You are here

Greenpeace Activists Face Slew of Charges For Their Stunt At Mount Rushmore National Memorial

Share

What changes will Greenpeace stunt bring to the National Park Service's law-enforcement ranks? Greenpeace photo.

A recent publicity stunt by Greenpeace activists at Mount Rushmore National Memorial has produced a slew of charges against the activists that could lock them up for quite a while and prove quite costly.

While authorities aren't publicly discussing exactly how the 11 activists evaded Mount Rushmore's security systems on July 8 when they reached the top of Mount Rushmore and then rappeled down to drape a banner calling for more action from the Obama administration on climate change alongside the chiseled face of President Abraham Lincoln, they weren't being bashful with the charges they brought against the activists.

A federal grand jury has returned a four-count indictment charging eleven people and Greenpeace, Inc., a California corporation, with three or more misdemeanor offenses each relating to a July 8th incident in which a protest banner was unfurled on the mountain. The charges against Greenpeace and the eleven include one count of conspiracy to climb Mount Rushmore as prohibited by law. The indictment contains further specific allegations concerning the conspiracy charge which include the following:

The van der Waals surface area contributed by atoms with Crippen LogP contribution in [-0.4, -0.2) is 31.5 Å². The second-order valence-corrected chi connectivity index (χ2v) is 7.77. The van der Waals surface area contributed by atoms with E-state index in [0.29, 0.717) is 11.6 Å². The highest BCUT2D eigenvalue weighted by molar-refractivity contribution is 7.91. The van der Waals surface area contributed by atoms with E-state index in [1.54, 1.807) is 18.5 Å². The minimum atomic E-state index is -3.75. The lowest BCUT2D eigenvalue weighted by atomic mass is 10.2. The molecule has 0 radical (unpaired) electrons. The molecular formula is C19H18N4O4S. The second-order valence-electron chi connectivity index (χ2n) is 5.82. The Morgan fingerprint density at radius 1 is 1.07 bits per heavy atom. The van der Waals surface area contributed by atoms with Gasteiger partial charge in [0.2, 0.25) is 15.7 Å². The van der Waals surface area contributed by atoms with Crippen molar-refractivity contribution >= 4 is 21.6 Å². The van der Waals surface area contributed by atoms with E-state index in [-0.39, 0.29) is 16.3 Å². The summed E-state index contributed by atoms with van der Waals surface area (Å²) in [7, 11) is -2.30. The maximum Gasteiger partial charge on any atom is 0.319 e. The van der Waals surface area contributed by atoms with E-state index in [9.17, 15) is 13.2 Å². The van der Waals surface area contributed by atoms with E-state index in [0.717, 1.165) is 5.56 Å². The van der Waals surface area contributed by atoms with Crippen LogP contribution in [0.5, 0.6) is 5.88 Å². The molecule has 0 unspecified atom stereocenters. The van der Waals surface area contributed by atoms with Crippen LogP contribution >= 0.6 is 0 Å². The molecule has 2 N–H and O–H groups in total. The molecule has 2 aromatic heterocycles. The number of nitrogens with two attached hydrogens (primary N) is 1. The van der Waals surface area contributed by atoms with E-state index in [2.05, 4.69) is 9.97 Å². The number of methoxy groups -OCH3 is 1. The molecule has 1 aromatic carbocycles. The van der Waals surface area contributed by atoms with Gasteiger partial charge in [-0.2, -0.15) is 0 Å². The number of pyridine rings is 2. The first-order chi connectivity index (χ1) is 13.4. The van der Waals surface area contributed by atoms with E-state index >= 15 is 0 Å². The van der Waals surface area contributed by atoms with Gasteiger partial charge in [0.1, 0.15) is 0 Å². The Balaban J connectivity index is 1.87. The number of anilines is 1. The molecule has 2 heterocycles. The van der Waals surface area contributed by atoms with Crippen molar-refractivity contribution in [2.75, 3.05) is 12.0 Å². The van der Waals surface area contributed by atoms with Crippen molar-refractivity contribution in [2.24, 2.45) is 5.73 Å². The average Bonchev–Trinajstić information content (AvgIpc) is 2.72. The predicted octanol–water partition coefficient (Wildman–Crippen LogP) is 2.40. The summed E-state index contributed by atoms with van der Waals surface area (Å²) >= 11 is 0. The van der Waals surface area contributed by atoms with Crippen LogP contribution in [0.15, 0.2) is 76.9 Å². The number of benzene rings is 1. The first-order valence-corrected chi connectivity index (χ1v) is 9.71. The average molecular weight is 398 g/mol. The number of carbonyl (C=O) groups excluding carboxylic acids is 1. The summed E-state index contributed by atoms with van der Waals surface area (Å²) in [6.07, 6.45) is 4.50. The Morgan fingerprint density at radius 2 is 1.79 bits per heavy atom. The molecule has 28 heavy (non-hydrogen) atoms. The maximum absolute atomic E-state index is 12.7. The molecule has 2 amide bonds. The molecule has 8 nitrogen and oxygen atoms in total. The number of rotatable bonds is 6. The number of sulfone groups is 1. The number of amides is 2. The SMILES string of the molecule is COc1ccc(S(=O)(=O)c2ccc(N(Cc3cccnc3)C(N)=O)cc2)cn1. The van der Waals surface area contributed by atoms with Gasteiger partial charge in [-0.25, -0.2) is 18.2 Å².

Greenpeace provided planning and training for the individual co-conspirators.

Greenpeace caused the individual co-conspirators and their climbing, video, and photographic equipment to be transported to Rapid City, South Dakota, in preparation for climbing Mount Rushmore.